Studies from Harvard School of Public Health show that the risks of diseases such as type 2 diabetes and coronary heart disease are strongly related to the GI level of a person’s diet.

How low GI foods help you lose weight

Low GI foods help you lose weight by delaying the release of sugar – or energy – into the bloodstream. So foods with a low glycemic load keep us feeling more satisfied after meals for longer lowering the likelihood of snacking.

So – apart from preventing life threatening diseases – low GI foods can also have an extremely positive impact on your weight. In an Australian study published in July 2006 a low GI diet was linked to increased weight loss of five percent or more compared to a diet based on foods with a high GI load.

Foods that have a high GI value may give you a sudden energy bursts but leave you feeling hungry again after a short period of time. You may have noticed this yourself if you snack on foods like doughnuts, candies, cookies or chocolate during the day – you get an immediate burst of energy but very soon after you may get the crash – low energy, irritability and even headaches.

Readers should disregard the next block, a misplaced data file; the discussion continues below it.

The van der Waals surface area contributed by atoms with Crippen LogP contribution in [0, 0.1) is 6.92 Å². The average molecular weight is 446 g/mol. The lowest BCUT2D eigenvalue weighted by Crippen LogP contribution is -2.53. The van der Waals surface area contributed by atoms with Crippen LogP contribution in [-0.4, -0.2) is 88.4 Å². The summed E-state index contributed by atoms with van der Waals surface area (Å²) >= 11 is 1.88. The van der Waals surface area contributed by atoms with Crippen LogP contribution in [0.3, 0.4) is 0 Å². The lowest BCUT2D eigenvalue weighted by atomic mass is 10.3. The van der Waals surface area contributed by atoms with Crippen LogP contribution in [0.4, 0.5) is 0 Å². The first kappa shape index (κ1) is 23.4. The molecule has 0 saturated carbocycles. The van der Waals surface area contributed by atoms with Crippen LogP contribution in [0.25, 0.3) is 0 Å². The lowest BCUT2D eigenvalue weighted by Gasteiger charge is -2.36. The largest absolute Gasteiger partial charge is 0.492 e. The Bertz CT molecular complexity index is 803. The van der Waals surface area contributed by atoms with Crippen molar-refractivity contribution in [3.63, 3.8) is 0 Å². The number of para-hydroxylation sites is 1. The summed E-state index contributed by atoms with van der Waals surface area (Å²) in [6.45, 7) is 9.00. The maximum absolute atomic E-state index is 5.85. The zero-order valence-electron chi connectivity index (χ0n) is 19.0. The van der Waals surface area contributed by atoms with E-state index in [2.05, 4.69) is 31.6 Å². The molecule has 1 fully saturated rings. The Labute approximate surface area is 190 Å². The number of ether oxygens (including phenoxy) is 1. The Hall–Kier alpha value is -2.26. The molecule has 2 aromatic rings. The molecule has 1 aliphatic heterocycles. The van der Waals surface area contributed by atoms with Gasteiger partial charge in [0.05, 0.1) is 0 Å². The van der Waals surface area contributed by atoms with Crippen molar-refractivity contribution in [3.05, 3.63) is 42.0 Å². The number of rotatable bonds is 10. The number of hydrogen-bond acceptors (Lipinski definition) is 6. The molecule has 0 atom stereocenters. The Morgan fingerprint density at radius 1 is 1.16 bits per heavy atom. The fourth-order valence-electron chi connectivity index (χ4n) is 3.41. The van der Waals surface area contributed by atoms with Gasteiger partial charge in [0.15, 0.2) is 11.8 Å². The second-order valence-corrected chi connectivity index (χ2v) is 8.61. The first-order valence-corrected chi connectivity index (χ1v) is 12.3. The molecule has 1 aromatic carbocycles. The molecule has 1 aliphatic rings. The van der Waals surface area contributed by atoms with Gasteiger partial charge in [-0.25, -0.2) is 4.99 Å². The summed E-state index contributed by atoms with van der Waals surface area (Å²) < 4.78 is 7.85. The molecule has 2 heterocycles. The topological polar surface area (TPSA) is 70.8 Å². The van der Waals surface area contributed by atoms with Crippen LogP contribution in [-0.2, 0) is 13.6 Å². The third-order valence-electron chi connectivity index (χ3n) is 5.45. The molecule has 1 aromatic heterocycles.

It is this see saw pattern of energy release that is so bad for your health and looks leading to weight gain and possibly to type 2 diabetes in the worst case scenario.

Simple versus complex carbs

Nowadays – nutritionists tend to talk in terms of simple carbohydrates or sugars (high GI) and complex carbohydrates (low GI).

White refined sugar and high fructose corn syrup (HFCS) are two examples of simple sugars in a lot of processed foods and soda drinks. High fructose corn syrup is used by the food industry extensively because it extends the shelf life of products compared to other sugars, is much sweeter and cheaper than sucrose.

This hidden sugar in your food may cost you dear and it is something you need to guard agains for anti aging health.

Eat your sugar with fiber